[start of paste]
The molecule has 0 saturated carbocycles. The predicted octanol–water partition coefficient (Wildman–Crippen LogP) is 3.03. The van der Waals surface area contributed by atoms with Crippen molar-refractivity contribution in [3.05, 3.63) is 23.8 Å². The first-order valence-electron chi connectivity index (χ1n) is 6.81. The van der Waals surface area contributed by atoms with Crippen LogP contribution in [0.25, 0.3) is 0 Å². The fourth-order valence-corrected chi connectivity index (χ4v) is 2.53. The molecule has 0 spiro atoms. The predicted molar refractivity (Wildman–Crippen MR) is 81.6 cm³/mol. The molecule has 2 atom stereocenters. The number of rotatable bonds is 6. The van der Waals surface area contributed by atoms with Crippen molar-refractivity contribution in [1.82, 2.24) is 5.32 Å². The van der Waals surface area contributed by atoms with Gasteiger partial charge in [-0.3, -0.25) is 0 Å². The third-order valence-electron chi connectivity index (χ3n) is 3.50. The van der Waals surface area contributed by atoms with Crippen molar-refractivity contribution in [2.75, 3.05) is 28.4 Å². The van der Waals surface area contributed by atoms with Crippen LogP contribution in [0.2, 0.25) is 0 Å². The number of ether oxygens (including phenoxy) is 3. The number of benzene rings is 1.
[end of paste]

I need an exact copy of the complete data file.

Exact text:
The molecule has 0 saturated carbocycles. The predicted octanol–water partition coefficient (Wildman–Crippen LogP) is 3.03. The van der Waals surface area contributed by atoms with Crippen molar-refractivity contribution in [3.05, 3.63) is 23.8 Å². The first-order valence-electron chi connectivity index (χ1n) is 6.81. The van der Waals surface area contributed by atoms with Crippen LogP contribution in [0.25, 0.3) is 0 Å². The fourth-order valence-corrected chi connectivity index (χ4v) is 2.53. The molecule has 0 spiro atoms. The predicted molar refractivity (Wildman–Crippen MR) is 81.6 cm³/mol. The molecule has 2 atom stereocenters. The number of rotatable bonds is 6. The van der Waals surface area contributed by atoms with Crippen molar-refractivity contribution in [1.82, 2.24) is 5.32 Å². The van der Waals surface area contributed by atoms with Gasteiger partial charge in [-0.3, -0.25) is 0 Å². The third-order valence-electron chi connectivity index (χ3n) is 3.50. The van der Waals surface area contributed by atoms with Crippen molar-refractivity contribution in [2.75, 3.05) is 28.4 Å². The van der Waals surface area contributed by atoms with Crippen LogP contribution in [0.2, 0.25) is 0 Å². The number of ether oxygens (including phenoxy) is 3. The number of benzene rings is 1.